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The AMC Cavalier was part of three other prototypes that hinted at some of AMC's future production vehicles. In 1966, the Cavalier became part of "Project IV" touring the auto show circuit. This group of four show cars included the Vixen (a four passenger coupe with a "flying buttress" rear roof pillar that made the rear window area look similar to the 1966 Pontiac GTO), the AMX prototype (a two-seat coupe that evolved into the real production car), and the AMX II (a notchback hardtop that was 8 inches (203 mm) longer than the AMX). Only the four-door Cavalier sedan was designed by Richard A. Teague in AMC's advanced design studio.
The Cavalier was unique in that it was a study in symmetry. It was built to demonstrate the use of numerous interchangeable body panels. For example, the fenders were identical (the opposite ends, e.g. left front and right rear). The doors were similarly shared with opposite sides since the rear doors were hinged in the back (suicide door). The hood and decklid were also interchangeable. The objective was to reduce the costs of production.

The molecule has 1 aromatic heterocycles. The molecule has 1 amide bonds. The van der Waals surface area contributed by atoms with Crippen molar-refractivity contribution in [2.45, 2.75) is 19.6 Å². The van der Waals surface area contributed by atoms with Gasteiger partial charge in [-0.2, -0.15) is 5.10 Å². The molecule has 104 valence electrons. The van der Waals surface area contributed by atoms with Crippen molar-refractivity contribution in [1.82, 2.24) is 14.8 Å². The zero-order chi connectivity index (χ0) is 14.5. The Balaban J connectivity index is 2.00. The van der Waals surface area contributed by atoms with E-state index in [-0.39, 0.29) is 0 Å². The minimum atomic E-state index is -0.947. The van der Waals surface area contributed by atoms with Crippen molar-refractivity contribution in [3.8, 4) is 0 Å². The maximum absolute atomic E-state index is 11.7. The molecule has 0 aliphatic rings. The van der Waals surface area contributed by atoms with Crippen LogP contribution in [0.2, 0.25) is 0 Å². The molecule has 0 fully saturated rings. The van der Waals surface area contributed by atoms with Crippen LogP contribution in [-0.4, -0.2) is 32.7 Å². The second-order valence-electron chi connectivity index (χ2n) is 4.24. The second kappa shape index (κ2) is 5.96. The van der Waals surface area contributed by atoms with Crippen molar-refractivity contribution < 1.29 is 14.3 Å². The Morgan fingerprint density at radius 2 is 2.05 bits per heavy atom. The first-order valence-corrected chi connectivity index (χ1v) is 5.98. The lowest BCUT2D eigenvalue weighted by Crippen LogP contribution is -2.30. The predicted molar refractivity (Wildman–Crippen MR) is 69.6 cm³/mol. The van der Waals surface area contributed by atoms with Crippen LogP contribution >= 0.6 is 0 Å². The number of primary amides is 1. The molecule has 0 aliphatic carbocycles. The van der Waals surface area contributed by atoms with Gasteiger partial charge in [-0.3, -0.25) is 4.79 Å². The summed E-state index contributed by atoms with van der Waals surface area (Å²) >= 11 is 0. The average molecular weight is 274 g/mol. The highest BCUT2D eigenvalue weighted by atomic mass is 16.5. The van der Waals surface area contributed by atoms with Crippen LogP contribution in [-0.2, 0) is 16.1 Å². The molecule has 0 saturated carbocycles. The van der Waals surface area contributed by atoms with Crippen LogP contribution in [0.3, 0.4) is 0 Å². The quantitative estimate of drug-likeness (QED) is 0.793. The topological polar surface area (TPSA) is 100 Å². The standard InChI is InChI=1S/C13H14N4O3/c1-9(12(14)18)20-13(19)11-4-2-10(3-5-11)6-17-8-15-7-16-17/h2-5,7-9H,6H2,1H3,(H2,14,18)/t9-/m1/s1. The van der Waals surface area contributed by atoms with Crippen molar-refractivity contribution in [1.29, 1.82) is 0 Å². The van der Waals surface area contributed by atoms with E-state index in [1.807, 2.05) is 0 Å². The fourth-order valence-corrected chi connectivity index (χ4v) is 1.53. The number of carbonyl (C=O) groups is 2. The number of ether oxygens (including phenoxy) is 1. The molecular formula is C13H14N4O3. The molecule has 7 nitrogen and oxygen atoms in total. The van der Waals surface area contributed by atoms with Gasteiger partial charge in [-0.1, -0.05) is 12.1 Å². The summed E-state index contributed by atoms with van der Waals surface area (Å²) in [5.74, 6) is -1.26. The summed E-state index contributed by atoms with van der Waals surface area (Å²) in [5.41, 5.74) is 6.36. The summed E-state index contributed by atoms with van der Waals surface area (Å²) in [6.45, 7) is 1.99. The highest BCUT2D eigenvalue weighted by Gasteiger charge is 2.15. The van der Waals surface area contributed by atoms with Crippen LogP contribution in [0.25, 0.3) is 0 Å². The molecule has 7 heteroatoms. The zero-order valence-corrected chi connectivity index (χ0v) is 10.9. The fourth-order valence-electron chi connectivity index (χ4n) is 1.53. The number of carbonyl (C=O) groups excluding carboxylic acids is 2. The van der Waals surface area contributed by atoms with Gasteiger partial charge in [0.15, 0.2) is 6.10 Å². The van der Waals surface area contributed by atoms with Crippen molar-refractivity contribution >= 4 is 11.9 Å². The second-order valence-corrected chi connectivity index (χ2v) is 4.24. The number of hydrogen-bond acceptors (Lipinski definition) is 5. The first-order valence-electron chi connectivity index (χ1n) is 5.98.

The dash was a schematic layout of the car; the Cavalier profile and interior cavities were represented in the design of the dashboard.
The car featured curved sides, as if a fuselage, punctuated by full wheel arches. The rear roof pillars ("C" pillar) were a "flying buttress" design providing the side view of the car with a sweptback roof to what appears a short rear deck. There was a minimal amount of ornamentation compared to contemporary production cars.
Under the innovative body panel structure, the plan was for a conventional front-mounted 343 cu in (5.6 L) 280 bhp (209 kW) AMC V8 engine with rear-wheel drive (FR layout). The Cavalier had a 118 inches (2,997 mm) wheelbase with a seating capacity for six passengers. The four-door sedan was compact sized, measuring 175 inches (4,445 mm) in overall length.
Many of the Cavalier's styling touches found their way into the AMC Hornet that was introduced for the 1970 model year. The Hornet was also designed under the direction of Richard A. Teague.
The Sharjah Post Office issued an airmail stamp in 1970 that includes a drawing of the AMC Cavalier. It is part of a Post Day series with a pair of early and modern automobiles. The stamp shows a 1904 Rambler and a 1965 Cavalier (although it is identified as a 1970 model probably because the show car looked so similar to the AMC Hornet introduced that year).
American Motors planned to use the "Cavalier" name for a new pony car model to debut in 1968. By that time, however, General Motors had secured the rights to the "Cavalier" name. The second choice was selected: Javelin.
American Motors Corporation, Public Relations Department, Press Releases (various dates).